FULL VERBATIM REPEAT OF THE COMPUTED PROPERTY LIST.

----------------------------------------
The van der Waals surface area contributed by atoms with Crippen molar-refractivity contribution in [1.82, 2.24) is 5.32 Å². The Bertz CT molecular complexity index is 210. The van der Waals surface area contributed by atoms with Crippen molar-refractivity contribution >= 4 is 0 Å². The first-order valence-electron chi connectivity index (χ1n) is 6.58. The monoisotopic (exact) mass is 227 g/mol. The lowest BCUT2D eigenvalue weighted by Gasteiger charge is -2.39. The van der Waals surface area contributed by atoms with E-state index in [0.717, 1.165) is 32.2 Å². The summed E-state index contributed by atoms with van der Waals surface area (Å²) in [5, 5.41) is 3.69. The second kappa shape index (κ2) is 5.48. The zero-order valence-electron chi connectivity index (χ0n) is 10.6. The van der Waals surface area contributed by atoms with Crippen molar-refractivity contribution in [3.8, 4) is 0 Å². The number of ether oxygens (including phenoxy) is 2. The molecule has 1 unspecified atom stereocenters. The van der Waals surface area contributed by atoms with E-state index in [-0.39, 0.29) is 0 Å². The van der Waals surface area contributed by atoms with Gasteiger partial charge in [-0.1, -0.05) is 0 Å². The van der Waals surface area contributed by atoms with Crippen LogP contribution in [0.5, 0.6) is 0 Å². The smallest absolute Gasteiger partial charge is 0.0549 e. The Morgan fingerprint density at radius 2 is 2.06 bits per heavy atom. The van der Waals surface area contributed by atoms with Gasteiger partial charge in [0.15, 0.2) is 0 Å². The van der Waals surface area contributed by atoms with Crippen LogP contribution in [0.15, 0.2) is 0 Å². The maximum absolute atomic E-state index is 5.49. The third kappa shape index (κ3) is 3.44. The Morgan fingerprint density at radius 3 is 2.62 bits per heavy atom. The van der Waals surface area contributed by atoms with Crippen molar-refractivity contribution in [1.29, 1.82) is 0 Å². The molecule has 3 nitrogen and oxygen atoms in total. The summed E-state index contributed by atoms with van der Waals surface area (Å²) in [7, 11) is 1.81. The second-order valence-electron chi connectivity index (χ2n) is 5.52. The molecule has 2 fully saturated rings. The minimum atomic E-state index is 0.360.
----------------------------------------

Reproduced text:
The van der Waals surface area contributed by atoms with Crippen molar-refractivity contribution in [1.82, 2.24) is 5.32 Å². The Bertz CT molecular complexity index is 210. The van der Waals surface area contributed by atoms with Crippen molar-refractivity contribution >= 4 is 0 Å². The first-order valence-electron chi connectivity index (χ1n) is 6.58. The monoisotopic (exact) mass is 227 g/mol. The lowest BCUT2D eigenvalue weighted by Gasteiger charge is -2.39. The van der Waals surface area contributed by atoms with E-state index in [0.717, 1.165) is 32.2 Å². The summed E-state index contributed by atoms with van der Waals surface area (Å²) in [5, 5.41) is 3.69. The second kappa shape index (κ2) is 5.48. The zero-order valence-electron chi connectivity index (χ0n) is 10.6. The van der Waals surface area contributed by atoms with Crippen molar-refractivity contribution in [3.8, 4) is 0 Å². The number of ether oxygens (including phenoxy) is 2. The molecule has 1 unspecified atom stereocenters. The van der Waals surface area contributed by atoms with E-state index in [-0.39, 0.29) is 0 Å². The van der Waals surface area contributed by atoms with Gasteiger partial charge in [-0.1, -0.05) is 0 Å². The van der Waals surface area contributed by atoms with Crippen LogP contribution in [0.5, 0.6) is 0 Å². The smallest absolute Gasteiger partial charge is 0.0549 e. The Morgan fingerprint density at radius 2 is 2.06 bits per heavy atom. The van der Waals surface area contributed by atoms with Gasteiger partial charge in [0.15, 0.2) is 0 Å². The van der Waals surface area contributed by atoms with Crippen LogP contribution in [0.15, 0.2) is 0 Å². The maximum absolute atomic E-state index is 5.49. The third kappa shape index (κ3) is 3.44. The Morgan fingerprint density at radius 3 is 2.62 bits per heavy atom. The van der Waals surface area contributed by atoms with Crippen molar-refractivity contribution in [1.29, 1.82) is 0 Å². The molecule has 3 nitrogen and oxygen atoms in total. The summed E-state index contributed by atoms with van der Waals surface area (Å²) in [7, 11) is 1.81. The second-order valence-electron chi connectivity index (χ2n) is 5.52. The molecule has 2 fully saturated rings. The minimum atomic E-state index is 0.360.